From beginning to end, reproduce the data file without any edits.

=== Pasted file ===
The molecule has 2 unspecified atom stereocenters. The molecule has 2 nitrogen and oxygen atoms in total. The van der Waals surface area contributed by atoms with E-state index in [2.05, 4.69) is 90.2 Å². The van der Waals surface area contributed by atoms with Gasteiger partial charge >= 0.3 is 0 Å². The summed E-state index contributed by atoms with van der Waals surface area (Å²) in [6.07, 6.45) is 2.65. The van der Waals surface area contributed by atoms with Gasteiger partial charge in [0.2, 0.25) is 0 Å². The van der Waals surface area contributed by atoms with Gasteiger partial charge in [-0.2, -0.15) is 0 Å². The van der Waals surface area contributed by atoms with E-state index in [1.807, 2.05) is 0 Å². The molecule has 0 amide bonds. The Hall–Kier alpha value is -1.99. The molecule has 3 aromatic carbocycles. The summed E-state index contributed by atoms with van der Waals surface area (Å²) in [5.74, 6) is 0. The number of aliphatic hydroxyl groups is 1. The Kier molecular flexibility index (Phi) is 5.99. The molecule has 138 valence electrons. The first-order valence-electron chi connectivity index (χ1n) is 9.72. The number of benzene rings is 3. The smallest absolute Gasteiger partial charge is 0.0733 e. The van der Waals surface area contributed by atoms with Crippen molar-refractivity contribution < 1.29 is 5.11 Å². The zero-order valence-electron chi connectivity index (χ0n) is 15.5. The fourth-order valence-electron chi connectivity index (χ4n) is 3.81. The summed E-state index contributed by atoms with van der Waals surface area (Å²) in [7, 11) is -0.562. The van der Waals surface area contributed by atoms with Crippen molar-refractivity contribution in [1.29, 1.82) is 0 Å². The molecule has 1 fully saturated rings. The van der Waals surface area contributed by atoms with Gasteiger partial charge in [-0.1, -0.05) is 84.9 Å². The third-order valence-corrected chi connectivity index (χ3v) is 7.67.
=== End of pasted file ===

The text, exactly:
The molecule has 2 unspecified atom stereocenters. The molecule has 2 nitrogen and oxygen atoms in total. The van der Waals surface area contributed by atoms with E-state index in [2.05, 4.69) is 90.2 Å². The van der Waals surface area contributed by atoms with Gasteiger partial charge >= 0.3 is 0 Å². The summed E-state index contributed by atoms with van der Waals surface area (Å²) in [6.07, 6.45) is 2.65. The van der Waals surface area contributed by atoms with Gasteiger partial charge in [0.2, 0.25) is 0 Å². The van der Waals surface area contributed by atoms with Gasteiger partial charge in [-0.2, -0.15) is 0 Å². The van der Waals surface area contributed by atoms with E-state index in [1.807, 2.05) is 0 Å². The molecule has 0 amide bonds. The Hall–Kier alpha value is -1.99. The molecule has 3 aromatic carbocycles. The summed E-state index contributed by atoms with van der Waals surface area (Å²) in [5.74, 6) is 0. The number of aliphatic hydroxyl groups is 1. The Kier molecular flexibility index (Phi) is 5.99. The molecule has 138 valence electrons. The first-order valence-electron chi connectivity index (χ1n) is 9.72. The number of benzene rings is 3. The smallest absolute Gasteiger partial charge is 0.0733 e. The van der Waals surface area contributed by atoms with Crippen molar-refractivity contribution < 1.29 is 5.11 Å². The zero-order valence-electron chi connectivity index (χ0n) is 15.5. The fourth-order valence-electron chi connectivity index (χ4n) is 3.81. The summed E-state index contributed by atoms with van der Waals surface area (Å²) in [7, 11) is -0.562. The van der Waals surface area contributed by atoms with Crippen molar-refractivity contribution in [1.29, 1.82) is 0 Å². The molecule has 1 fully saturated rings. The van der Waals surface area contributed by atoms with Gasteiger partial charge in [-0.1, -0.05) is 84.9 Å². The third-order valence-corrected chi connectivity index (χ3v) is 7.67.